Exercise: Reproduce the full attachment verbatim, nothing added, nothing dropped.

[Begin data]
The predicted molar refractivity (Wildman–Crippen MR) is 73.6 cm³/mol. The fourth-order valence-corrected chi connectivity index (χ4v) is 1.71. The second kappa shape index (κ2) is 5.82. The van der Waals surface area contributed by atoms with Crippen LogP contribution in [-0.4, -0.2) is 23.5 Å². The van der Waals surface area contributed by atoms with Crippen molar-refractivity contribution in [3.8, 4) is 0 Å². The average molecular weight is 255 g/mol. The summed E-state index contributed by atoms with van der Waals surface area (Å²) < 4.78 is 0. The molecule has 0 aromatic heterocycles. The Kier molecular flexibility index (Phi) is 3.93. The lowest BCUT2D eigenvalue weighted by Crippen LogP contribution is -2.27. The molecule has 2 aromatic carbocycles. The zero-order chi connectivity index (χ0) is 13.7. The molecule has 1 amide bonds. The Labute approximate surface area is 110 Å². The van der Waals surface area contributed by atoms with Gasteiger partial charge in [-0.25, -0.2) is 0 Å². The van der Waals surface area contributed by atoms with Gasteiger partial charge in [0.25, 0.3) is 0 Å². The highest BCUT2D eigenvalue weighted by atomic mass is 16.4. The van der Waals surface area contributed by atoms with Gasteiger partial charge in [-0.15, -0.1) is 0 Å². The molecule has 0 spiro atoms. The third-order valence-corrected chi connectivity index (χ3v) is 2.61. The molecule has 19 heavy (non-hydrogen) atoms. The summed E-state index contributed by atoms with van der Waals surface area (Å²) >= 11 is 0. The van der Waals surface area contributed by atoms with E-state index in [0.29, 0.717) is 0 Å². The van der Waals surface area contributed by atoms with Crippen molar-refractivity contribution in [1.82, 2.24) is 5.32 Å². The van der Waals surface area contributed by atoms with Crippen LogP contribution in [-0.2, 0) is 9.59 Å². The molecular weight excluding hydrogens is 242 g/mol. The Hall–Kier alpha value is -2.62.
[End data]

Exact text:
The predicted molar refractivity (Wildman–Crippen MR) is 73.6 cm³/mol. The fourth-order valence-corrected chi connectivity index (χ4v) is 1.71. The second kappa shape index (κ2) is 5.82. The van der Waals surface area contributed by atoms with Crippen LogP contribution in [-0.4, -0.2) is 23.5 Å². The van der Waals surface area contributed by atoms with Crippen molar-refractivity contribution in [3.8, 4) is 0 Å². The average molecular weight is 255 g/mol. The summed E-state index contributed by atoms with van der Waals surface area (Å²) < 4.78 is 0. The molecule has 0 aromatic heterocycles. The Kier molecular flexibility index (Phi) is 3.93. The lowest BCUT2D eigenvalue weighted by Crippen LogP contribution is -2.27. The molecule has 2 aromatic carbocycles. The zero-order chi connectivity index (χ0) is 13.7. The molecule has 1 amide bonds. The Labute approximate surface area is 110 Å². The van der Waals surface area contributed by atoms with Gasteiger partial charge in [-0.25, -0.2) is 0 Å². The van der Waals surface area contributed by atoms with Gasteiger partial charge in [0.25, 0.3) is 0 Å². The highest BCUT2D eigenvalue weighted by atomic mass is 16.4. The van der Waals surface area contributed by atoms with Gasteiger partial charge in [-0.15, -0.1) is 0 Å². The molecule has 0 spiro atoms. The third-order valence-corrected chi connectivity index (χ3v) is 2.61. The molecule has 19 heavy (non-hydrogen) atoms. The summed E-state index contributed by atoms with van der Waals surface area (Å²) >= 11 is 0. The van der Waals surface area contributed by atoms with E-state index in [0.29, 0.717) is 0 Å². The van der Waals surface area contributed by atoms with Crippen molar-refractivity contribution in [1.82, 2.24) is 5.32 Å². The van der Waals surface area contributed by atoms with Crippen LogP contribution in [-0.2, 0) is 9.59 Å². The molecular weight excluding hydrogens is 242 g/mol. The Hall–Kier alpha value is -2.62.